Medication review accreditation numbers are up as rule changes allowing more funded visits come into force
The number of pharmacists seeking to becoming accredited for medication management reviews is at its highest level since 2014, the Australian Association of Consultant Pharmacists (AACP) has reported.
In a release today, the AACP announced it currently has over 400 pharmacists enrolled in its accreditation assessment program.
This is in addition to the 2420 currently accredited pharmacists around the country, the highest amount since 2014.
Marc Apolloni, AACP Board Chair, SA-based community pharmacy owner and accredited pharmacist says it is likely “during the COVID-19 pandemic, many pharmacists have taken the opportunity to improve their knowledge and skills to work through the assessment program, which is conducted entirely online”.
“A small positive coming from being forced to spend more time at home has allowed pharmacists to concentrate on the assessment, which consists of multiple-choice questions and case studies, working through both Home Medicine Review (HMR) and Residential Medication Management Review (RMMR) examples,” he said.
The result findings follows the recently announced changes to both the HMR program rules and RMMR program rules which have permitted up to two funded pharmacist-initiated follow up services which can be conducted after the initial medication review.
In addition, referral for both HMRs and RMMRs can now be made by medical practitioners other than GPs, including pain specialists, physicians, psychiatrists, and palliative care physicians.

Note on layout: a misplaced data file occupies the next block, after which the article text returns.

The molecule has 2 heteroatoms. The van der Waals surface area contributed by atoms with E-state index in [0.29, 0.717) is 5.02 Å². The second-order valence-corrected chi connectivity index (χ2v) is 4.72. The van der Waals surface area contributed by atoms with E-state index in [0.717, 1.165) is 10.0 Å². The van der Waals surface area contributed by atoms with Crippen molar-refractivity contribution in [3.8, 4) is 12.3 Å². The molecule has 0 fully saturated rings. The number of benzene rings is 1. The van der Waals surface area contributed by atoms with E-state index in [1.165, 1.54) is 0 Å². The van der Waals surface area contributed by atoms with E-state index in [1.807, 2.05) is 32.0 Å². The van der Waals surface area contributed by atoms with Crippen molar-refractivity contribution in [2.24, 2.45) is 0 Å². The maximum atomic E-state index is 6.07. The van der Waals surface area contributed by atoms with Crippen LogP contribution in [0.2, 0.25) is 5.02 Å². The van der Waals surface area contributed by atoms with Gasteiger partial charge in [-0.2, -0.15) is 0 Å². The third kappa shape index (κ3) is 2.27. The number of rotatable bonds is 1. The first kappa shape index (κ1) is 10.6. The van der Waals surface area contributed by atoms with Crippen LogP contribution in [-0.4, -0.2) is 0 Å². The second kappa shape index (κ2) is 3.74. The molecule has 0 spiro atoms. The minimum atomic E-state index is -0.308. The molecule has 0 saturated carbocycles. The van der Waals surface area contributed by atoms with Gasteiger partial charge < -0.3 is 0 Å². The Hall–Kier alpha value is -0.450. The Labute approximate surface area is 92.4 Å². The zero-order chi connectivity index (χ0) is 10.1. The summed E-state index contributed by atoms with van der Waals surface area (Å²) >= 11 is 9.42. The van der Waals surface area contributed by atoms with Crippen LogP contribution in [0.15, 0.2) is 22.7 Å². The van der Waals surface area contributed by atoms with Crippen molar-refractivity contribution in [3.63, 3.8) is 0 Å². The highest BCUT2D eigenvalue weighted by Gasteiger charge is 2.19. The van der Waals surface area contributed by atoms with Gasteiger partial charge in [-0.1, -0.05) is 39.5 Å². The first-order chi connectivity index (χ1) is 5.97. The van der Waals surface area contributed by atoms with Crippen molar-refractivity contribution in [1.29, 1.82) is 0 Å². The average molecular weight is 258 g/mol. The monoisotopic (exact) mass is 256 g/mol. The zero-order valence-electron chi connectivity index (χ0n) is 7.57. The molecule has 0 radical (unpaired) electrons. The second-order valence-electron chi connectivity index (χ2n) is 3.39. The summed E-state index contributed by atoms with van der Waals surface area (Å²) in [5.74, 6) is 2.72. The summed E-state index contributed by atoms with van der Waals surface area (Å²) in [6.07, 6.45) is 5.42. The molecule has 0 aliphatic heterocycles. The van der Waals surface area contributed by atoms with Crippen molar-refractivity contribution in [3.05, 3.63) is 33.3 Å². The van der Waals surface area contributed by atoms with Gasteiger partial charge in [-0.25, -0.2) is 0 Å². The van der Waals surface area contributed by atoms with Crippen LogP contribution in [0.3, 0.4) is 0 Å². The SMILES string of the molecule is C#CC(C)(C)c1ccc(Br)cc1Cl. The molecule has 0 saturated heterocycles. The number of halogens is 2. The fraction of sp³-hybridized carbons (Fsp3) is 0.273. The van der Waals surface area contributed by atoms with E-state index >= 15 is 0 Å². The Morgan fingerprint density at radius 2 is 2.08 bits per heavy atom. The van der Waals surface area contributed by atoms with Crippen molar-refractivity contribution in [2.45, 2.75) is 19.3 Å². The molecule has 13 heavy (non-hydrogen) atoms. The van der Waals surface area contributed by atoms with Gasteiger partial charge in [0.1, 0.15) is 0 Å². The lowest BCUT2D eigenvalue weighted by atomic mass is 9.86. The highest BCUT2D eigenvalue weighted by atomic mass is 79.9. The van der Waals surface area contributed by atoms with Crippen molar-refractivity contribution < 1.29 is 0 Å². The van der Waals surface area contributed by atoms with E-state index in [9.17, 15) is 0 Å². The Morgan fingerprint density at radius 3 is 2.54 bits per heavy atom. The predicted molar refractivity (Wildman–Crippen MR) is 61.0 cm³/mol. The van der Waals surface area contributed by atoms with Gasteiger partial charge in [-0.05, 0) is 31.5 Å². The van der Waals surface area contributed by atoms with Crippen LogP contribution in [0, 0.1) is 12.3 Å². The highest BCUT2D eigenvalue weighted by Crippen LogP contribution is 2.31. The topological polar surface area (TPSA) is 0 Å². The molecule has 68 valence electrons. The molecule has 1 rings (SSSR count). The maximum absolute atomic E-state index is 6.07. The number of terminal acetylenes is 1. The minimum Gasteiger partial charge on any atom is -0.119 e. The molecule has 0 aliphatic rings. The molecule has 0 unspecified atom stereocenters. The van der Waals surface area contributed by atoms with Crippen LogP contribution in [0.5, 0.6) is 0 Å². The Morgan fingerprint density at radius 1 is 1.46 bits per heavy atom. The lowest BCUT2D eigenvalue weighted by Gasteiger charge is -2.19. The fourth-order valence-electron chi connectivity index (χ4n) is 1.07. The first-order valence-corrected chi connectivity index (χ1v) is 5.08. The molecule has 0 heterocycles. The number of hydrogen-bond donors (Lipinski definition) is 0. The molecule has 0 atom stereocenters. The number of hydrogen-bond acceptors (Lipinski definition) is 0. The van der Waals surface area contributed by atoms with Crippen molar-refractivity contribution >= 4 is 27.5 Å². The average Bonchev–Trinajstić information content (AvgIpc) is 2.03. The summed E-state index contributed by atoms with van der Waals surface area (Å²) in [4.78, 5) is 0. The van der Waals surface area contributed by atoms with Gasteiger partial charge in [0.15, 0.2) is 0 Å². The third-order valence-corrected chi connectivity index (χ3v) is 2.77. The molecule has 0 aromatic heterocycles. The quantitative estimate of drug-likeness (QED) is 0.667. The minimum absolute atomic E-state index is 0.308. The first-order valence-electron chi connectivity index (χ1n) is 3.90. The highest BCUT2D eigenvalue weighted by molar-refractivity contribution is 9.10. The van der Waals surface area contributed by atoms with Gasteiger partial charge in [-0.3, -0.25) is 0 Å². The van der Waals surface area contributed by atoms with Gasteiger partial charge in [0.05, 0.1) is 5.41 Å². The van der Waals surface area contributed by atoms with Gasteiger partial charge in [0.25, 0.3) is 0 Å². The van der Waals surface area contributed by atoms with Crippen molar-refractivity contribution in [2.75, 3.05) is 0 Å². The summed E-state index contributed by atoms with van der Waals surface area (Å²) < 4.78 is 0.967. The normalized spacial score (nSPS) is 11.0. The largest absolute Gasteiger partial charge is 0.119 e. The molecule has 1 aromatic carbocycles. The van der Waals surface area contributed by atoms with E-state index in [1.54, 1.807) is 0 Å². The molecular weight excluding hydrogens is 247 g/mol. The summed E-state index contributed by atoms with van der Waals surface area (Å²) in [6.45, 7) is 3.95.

Mr Apolloni said that “there seems to be an increased awareness of the vitally important work that accredited pharmacists do, in terms of improving medicines safety, improving patient knowledge of their medicines and assisting medical practitioners to manage medicines both in the community and aged care settings.”
The AACP is encouraging all his community pharmacy owner colleagues to consider the benefits that accreditation and the ability to conduct medication management reviews (MMRs) can bring to them and their pharmacies, Mr Apolloni said.
“These programs will support improved health outcomes for your patients, add to your range of patient support options and potentially increase opportunities to collaborate with your local GPs.”
As the AACP accreditation process is designed to increase the skills and knowledge of those who gain accreditation, it is also valuable additional learning for community pharmacists conducting MedsChecks and Diabetes MedsChecks, adding to professional service opportunities, he added.
To learn about the accreditation program, pharmacists should visit the AACP website